Posted by Rachel Ng, MD (a third year Internal Medicine resident from Kaiser Permanente, San Francisco who served,…
Posted by Rachel Ng, MD (a second year Internal Medicine resident from Kaiser Permanente, San Francisco serving a global health elective at John F. Kennedy Memorial Medical Center in Monrovia, Liberia through the Yale/Stanford Johnson & Johnson Global Health Scholars Program).
Dear family and friends,
So the rest of the week breezed by quickly. On my first day of rounding with my team of interns and medical students, I learned that it was the last official day of school for the 3rd and 4th year students before they enter their 1 month study period prior to final exams in April. How disappointing! I barely got to know them and now they’re leaving the wards. However, a smaller team does have its advantages too, so I’m looking forward to working with my 1-2 interns for the rest of my time here.
A bit about the medical school: it appears to me there is only 1 medical school in the country. Studies and training were heavily disrupted by the war. Thus, the current class of interns consists of 13 doctors, but the 4th year class will be graduating close to 30 students and same with the 3rd year and so forth. After medical school graduation, internship at JFK requires 2 months rotation through medicine, surgery, ob/gyn, peds, ER, and other subspecialty. Then there is a several months period where they get further procedural/surgical training to prepare them for their time upcountry or in the bush, when they became the generalists who will head the clinic in the bushes. I’m not sure if this upcountry posting is required or not.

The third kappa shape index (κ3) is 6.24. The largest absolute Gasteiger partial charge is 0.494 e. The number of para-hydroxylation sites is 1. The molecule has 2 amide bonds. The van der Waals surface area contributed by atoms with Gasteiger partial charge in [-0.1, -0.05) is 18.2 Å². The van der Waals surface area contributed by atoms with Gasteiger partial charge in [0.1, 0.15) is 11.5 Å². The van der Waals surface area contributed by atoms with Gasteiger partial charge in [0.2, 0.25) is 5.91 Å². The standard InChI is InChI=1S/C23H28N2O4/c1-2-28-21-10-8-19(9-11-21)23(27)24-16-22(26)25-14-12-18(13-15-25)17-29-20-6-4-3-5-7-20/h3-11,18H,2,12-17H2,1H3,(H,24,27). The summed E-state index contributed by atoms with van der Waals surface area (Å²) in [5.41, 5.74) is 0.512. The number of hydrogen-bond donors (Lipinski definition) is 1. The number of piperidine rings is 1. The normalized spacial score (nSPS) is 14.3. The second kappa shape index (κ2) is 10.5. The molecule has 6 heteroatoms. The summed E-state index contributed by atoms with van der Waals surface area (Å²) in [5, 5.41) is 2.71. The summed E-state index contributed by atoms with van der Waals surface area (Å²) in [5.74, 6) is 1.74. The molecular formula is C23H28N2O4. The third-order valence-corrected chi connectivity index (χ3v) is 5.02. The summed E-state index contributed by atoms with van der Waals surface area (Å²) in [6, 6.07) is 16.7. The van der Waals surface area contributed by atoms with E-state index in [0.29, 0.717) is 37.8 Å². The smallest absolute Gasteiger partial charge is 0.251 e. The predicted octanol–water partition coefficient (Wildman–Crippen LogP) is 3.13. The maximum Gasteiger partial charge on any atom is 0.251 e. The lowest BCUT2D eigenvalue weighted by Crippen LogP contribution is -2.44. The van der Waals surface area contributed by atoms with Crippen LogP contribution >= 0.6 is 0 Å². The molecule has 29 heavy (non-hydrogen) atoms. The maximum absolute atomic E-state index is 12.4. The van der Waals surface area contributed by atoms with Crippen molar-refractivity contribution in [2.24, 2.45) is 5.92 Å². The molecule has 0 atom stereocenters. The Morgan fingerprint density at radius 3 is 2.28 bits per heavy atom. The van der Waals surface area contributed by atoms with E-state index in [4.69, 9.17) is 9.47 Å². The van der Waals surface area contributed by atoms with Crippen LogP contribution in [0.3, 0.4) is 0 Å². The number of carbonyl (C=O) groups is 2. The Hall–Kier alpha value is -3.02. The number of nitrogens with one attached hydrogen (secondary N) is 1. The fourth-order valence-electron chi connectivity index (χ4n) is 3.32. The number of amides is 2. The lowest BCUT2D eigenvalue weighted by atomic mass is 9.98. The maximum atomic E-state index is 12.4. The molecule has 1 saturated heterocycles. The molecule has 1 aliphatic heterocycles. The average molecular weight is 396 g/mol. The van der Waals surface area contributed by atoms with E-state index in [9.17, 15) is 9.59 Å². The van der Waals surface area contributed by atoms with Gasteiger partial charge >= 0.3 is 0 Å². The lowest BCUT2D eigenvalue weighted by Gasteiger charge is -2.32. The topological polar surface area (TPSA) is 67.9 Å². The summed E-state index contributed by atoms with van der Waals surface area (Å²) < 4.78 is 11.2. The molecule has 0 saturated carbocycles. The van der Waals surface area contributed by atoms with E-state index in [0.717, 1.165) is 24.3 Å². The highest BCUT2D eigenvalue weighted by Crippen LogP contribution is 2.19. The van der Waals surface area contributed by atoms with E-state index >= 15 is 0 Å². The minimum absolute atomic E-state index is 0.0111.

One of the reason I chose to work in Liberia was so that I could better communicate with my patients without a translator. For the most part, that has been the case. However, I’m sure there’s much more to learn.
(Medical) Liberian English:
-small small- can mean slowly or better
e.g. doc: “how are you feeling today?”
patient: “small small” = “I’m feeling a little better”
-Spot positive = HIV positive
-Koch’s disease = TB
-feeling hot = fever
-stomach running = diarrhea
The pathology is quite varied. Many malaria (the great mimcker here) cases as inpatient and OPD(clinic). Quinine is the 1st line drug used here. Almost everyone who comes in complaining of feeling “hot” gets a malaria smear and widal test (typhoid). Many new diagnosis of hypertension (high blood pressure) and diabetes.
Other cases seen thus far:
-pulmonary tuberculosis, abdominal tuberculosis, tetanus, pyomyositis, rhabdomyosarcoma, schizophrenia, pyelonephritis, pneumonia, bronchitis, congestive heart failure, liver cirrhosis, acute renal failure, oral candidiasis, kaposi’s sarcoma, diabetic ketoacidosis, flash pulmonary edema, urinary tract infection, hypertensive urgency/emergency, post-traumatic stress disorder, etc.
A lot of pleural effusion and ascites. Learned to put in a chest tube.
And a few even more interesting cases:
-a girl who presented to clinic with h/o intermittent “barking like a dog”. Diagnosis made by referral doctor was rabies (but girl was bitten 10 years ago). My colleagues and I think it may be tic disorder/tourette’s syndrome.
The weather is very hot and humid here, even though the hospital is 2 blocks away from the coast. Occasionally there is a breeze that comes through. So many people are dehydrated, coming to clinic hypotensive or constipated that I’m mainly telling them they need to drink more water besides prescribing bisacodyl (the only laxative on the formulary). Even my CHF patient I’m telling them to drink more water.
Again, thanks for your prayers and encouragement. I’m very thankful to be happy, healthy, and safe. I’m still working on posting photos (I’ll have to shrink the files cause they are do big to upload).